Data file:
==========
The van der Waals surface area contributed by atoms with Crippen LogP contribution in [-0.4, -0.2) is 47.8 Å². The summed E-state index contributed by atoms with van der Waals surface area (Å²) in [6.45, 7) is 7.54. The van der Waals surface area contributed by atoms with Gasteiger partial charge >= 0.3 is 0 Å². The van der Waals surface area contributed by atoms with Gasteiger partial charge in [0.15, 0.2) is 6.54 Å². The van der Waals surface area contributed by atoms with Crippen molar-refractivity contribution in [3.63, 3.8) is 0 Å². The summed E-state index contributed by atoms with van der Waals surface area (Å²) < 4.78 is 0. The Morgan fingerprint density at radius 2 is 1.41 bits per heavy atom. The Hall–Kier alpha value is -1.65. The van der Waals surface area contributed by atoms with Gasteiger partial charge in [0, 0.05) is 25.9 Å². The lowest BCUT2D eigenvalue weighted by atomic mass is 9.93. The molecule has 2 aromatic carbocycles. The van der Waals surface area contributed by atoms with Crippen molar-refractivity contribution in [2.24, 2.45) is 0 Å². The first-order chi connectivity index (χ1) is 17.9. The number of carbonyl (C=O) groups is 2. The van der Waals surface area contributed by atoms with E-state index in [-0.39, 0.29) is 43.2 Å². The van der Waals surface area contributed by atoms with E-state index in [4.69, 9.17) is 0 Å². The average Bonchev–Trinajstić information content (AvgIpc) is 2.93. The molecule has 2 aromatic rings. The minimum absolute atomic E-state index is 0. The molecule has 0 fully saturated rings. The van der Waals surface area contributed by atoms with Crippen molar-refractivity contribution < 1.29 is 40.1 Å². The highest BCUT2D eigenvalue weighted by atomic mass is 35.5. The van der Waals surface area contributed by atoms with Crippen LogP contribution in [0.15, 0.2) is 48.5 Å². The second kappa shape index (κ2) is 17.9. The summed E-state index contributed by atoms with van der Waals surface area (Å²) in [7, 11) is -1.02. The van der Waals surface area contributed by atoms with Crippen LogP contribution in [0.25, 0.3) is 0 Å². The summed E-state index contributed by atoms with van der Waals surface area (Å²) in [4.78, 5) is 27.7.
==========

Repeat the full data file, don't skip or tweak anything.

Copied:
The van der Waals surface area contributed by atoms with Crippen LogP contribution in [-0.4, -0.2) is 47.8 Å². The summed E-state index contributed by atoms with van der Waals surface area (Å²) in [6.45, 7) is 7.54. The van der Waals surface area contributed by atoms with Gasteiger partial charge >= 0.3 is 0 Å². The van der Waals surface area contributed by atoms with Gasteiger partial charge in [0.15, 0.2) is 6.54 Å². The van der Waals surface area contributed by atoms with Crippen molar-refractivity contribution in [3.63, 3.8) is 0 Å². The summed E-state index contributed by atoms with van der Waals surface area (Å²) < 4.78 is 0. The Morgan fingerprint density at radius 2 is 1.41 bits per heavy atom. The Hall–Kier alpha value is -1.65. The van der Waals surface area contributed by atoms with Gasteiger partial charge in [0, 0.05) is 25.9 Å². The lowest BCUT2D eigenvalue weighted by atomic mass is 9.93. The molecule has 2 aromatic carbocycles. The van der Waals surface area contributed by atoms with Crippen molar-refractivity contribution in [2.24, 2.45) is 0 Å². The first-order chi connectivity index (χ1) is 17.9. The number of carbonyl (C=O) groups is 2. The van der Waals surface area contributed by atoms with E-state index in [-0.39, 0.29) is 43.2 Å². The van der Waals surface area contributed by atoms with E-state index in [4.69, 9.17) is 0 Å². The average Bonchev–Trinajstić information content (AvgIpc) is 2.93. The molecule has 2 aromatic rings. The minimum absolute atomic E-state index is 0. The molecule has 0 fully saturated rings. The van der Waals surface area contributed by atoms with Crippen molar-refractivity contribution < 1.29 is 40.1 Å². The highest BCUT2D eigenvalue weighted by atomic mass is 35.5. The van der Waals surface area contributed by atoms with Crippen LogP contribution in [0.15, 0.2) is 48.5 Å². The second kappa shape index (κ2) is 17.9. The summed E-state index contributed by atoms with van der Waals surface area (Å²) in [7, 11) is -1.02. The van der Waals surface area contributed by atoms with Crippen LogP contribution in [0.25, 0.3) is 0 Å². The summed E-state index contributed by atoms with van der Waals surface area (Å²) in [4.78, 5) is 27.7.